From my seat in the Stalls, the Barbican looked at least three quarters full: not bad for a chilly Thursday in November and a programme composed entirely of premières, even with the star-names of Steve Reich and Philip Glass. The London Symphony Orchestra and Kristjan Järvi gave us ‘Divine Geometry’: music exploring the rhythmic and harmonic equilibrium of Bach and Handel, implicitly and explicitly. 

Kristjan Järvi and the London Symphony Orchestra
© Mark Allan | Barbican

Charles Coleman’s music has a magpie approach to idiom and genre, sampling and riffing with boundless enthusiasm. Drenched gave us Handel at full throttle, picking up fragments of the Water Music and giving it effervescent orchestral treatment. There’s something of Britten’s Young Person’s Guide to the Orchestra in it, using the whole orchestral box of tricks, and alternating string-based lushness with unruly percussion. It certainly got things off to a spirited start.

Bach Inspired is more mixed: two movements are “arrangements of arrangements”, namely the chorale Nun Komm der Heiden Heiland and the E minor keyboard Prelude. These were presented, compositionally unadorned, by strings alone, and whilst residually atmospheric and highly competent, felt rather arid, like conservatoire orchestration exercises. They were considerably overshadowed by the other parts: “Innovation J.S.” and “Branded”, the latter having all the sonic fizz and crackle of the finale of Bartók’s Concerto for Orchestra, a gleaming Toccata.

Simone Dinnerstein then led us through the UK première of Phillip Glass’ Piano Concerto no. 3, accompanied in its three movements by just the LSO’s mellow, amenable strings. Glass is at his most luxuriant and emotive here, more inward than in his more rigorous earlier works. The first movement is characterised by expressive dialogue between piano and strings, the second a kind of Passacaglia with thoughtfully underlined inner parts; the overall effect is of a late-Romantic piano concerto, full of rippling arpeggios.

Simone Dinnerstein
© Mark Allan | Barbican

Dinnerstein and Järvi excel in this music: there is an attention to phrasing and contrast rarely heard in performances of Glass’ works. It certainly sounds very polished, but lacks the magnetic and hypnotic textural and harmonic gravity of Glass at his best, something that gives the surface sheen some emotional purchase. Things considerably improve in the final movement, an homage to Arvo Pärt, which has long, dark, chromatic lines, and whose repetitions spiral gorgeously onto another plane. 

As an encore we were treated to the nimble, swirling arpeggios and compacted dissonances of Glass' Piano Etude no. 6; scintillating and filled with dark hues and shadows. Dinnerstein made it sound like Ravel or Debussy. A Glass piano recital in London please.

The second half gave us two different takes on that echt-Baroque form, the Concerto Grosso. First was music from conductor Kristjan Järvi himself, in Too Hot To Handel (no sniggering). The title does not, I think, do the piece any favours, but this is excellent stuff, sometimes redolent of Stravinsky's neoclassicism, but swapping his medicinal astringency for exuberance and sincerity. Cast in thirteen movements, presented without pause, Järvi's piece is a kind of enlarged dance suite, whose material is derived from a range of Handel's Concerti grossi as well as fragments of dance music, some passages more extravagantly recomposed than others.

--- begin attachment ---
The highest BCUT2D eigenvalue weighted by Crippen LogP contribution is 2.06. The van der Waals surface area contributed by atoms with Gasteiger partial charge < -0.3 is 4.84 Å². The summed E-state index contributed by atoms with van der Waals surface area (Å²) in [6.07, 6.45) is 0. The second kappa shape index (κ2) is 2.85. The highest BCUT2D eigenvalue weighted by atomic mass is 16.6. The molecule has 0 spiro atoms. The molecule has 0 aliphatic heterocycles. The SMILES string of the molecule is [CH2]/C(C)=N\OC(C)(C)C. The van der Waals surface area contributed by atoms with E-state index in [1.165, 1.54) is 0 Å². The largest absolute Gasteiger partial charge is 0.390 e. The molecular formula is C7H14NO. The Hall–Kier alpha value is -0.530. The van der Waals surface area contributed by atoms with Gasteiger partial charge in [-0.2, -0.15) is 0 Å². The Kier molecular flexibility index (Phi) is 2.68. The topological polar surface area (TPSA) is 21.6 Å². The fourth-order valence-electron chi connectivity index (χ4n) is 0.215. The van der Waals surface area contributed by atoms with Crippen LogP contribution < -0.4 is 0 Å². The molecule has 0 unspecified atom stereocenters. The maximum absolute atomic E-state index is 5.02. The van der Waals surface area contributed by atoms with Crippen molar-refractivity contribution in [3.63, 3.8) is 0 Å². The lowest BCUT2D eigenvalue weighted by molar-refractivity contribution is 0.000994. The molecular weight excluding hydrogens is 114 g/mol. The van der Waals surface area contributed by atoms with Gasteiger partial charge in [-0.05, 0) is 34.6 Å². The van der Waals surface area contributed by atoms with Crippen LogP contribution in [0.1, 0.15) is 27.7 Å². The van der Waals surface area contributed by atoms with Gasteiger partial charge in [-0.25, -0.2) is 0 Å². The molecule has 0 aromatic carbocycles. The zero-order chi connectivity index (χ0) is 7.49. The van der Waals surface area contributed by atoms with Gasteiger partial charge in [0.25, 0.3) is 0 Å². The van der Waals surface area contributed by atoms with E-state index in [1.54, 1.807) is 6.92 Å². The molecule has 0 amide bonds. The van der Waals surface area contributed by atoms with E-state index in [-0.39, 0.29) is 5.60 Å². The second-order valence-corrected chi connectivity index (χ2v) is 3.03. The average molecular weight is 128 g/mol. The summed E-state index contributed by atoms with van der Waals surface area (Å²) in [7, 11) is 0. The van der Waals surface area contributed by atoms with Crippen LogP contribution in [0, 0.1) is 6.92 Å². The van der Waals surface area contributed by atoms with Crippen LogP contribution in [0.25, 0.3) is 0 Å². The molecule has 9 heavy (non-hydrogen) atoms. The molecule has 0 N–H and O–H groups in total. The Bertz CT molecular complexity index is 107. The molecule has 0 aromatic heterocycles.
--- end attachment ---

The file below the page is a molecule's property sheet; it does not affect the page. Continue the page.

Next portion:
It's a piece that rejoices in its extravagance, the lush and very un-Handelian orchestral texture bolstered by a vivacious brass section and piccolo part, as well as bass guitar and electric piano/keyboard, and an exhaustive approach to percussion. It wasn't all sound and fury: Järvi has a gift for striking orchestral textures, with an ingenious section combining ghostly harmonics and bowed vibraphone to create something silken and aerial. On the other hand, some of it was a touch too syrupy: the sections with electric especially. But the warmth and energy of the performance, along with Järvi's full-body conducting, makes for a lively piece that got plenty of toes tapping.

Steve Reich also offered a riff on the solo/tutti dynamic of the Concerto grosso. His Music for Ensemble and Orchestra signals his return to using what might be thought of as relatively conventional orchestral forces, with a background weave provided by four trumpets and pairs of pianos and vibes. 

It’s thrilling music: fresh, lyrical, soaring, highly melodic, though hardly in the same ways heard in Glass’ post-Romantic idiom. There’s hints of Copland in the spread-out strings providing background, and bite from the pianos, the whole thing rounded out by the warmth of Reich’s characteristic pair of undulating vibraphones. We feel the glow of his other large pieces like Music for Eighteen Musicians, alongside more jagged and capricious solo writing for solo violins and woodwind, with shades of Stravinsky’s Dumbarton Oaks in its acute harmonies. It’s the sound of a composer utterly confident in flexible in their late style.